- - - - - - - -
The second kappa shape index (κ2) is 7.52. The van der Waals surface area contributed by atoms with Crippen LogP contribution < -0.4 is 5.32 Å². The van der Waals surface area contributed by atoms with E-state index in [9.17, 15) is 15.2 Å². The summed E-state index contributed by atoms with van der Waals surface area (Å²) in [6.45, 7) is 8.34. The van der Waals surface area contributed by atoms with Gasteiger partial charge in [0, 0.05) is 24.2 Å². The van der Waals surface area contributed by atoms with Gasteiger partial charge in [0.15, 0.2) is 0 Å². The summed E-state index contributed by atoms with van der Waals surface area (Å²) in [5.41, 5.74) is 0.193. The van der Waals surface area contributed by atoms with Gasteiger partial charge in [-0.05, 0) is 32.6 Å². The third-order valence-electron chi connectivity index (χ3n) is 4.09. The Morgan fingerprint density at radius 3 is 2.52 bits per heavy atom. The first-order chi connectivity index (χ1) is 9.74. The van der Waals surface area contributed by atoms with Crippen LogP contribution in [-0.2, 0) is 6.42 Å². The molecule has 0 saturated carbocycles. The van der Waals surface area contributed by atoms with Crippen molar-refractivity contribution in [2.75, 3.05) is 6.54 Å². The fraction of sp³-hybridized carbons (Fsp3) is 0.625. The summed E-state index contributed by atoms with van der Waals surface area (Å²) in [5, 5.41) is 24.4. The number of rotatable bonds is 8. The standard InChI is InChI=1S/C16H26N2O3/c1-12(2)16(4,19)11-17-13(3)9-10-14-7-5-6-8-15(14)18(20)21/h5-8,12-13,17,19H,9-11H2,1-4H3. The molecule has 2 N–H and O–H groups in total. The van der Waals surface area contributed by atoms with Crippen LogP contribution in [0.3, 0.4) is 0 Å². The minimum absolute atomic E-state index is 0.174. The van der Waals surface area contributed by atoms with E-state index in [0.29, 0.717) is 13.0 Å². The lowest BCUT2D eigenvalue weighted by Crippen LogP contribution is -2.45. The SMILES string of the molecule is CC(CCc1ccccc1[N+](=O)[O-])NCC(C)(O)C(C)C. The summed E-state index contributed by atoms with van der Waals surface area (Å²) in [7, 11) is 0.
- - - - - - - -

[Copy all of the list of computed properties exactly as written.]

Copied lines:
The second kappa shape index (κ2) is 7.52. The van der Waals surface area contributed by atoms with Crippen LogP contribution < -0.4 is 5.32 Å². The van der Waals surface area contributed by atoms with E-state index in [9.17, 15) is 15.2 Å². The summed E-state index contributed by atoms with van der Waals surface area (Å²) in [6.45, 7) is 8.34. The van der Waals surface area contributed by atoms with Gasteiger partial charge in [0, 0.05) is 24.2 Å². The van der Waals surface area contributed by atoms with Gasteiger partial charge in [0.15, 0.2) is 0 Å². The summed E-state index contributed by atoms with van der Waals surface area (Å²) in [5.41, 5.74) is 0.193. The van der Waals surface area contributed by atoms with Gasteiger partial charge in [-0.05, 0) is 32.6 Å². The third-order valence-electron chi connectivity index (χ3n) is 4.09. The Morgan fingerprint density at radius 3 is 2.52 bits per heavy atom. The first-order chi connectivity index (χ1) is 9.74. The van der Waals surface area contributed by atoms with Crippen LogP contribution in [-0.2, 0) is 6.42 Å². The molecule has 0 saturated carbocycles. The van der Waals surface area contributed by atoms with Crippen molar-refractivity contribution in [2.75, 3.05) is 6.54 Å². The fraction of sp³-hybridized carbons (Fsp3) is 0.625. The summed E-state index contributed by atoms with van der Waals surface area (Å²) in [5, 5.41) is 24.4. The number of rotatable bonds is 8. The standard InChI is InChI=1S/C16H26N2O3/c1-12(2)16(4,19)11-17-13(3)9-10-14-7-5-6-8-15(14)18(20)21/h5-8,12-13,17,19H,9-11H2,1-4H3. The molecule has 2 N–H and O–H groups in total. The van der Waals surface area contributed by atoms with Crippen LogP contribution in [0.3, 0.4) is 0 Å². The minimum absolute atomic E-state index is 0.174. The van der Waals surface area contributed by atoms with E-state index in [0.29, 0.717) is 13.0 Å². The lowest BCUT2D eigenvalue weighted by Crippen LogP contribution is -2.45. The SMILES string of the molecule is CC(CCc1ccccc1[N+](=O)[O-])NCC(C)(O)C(C)C. The summed E-state index contributed by atoms with van der Waals surface area (Å²) in [7, 11) is 0.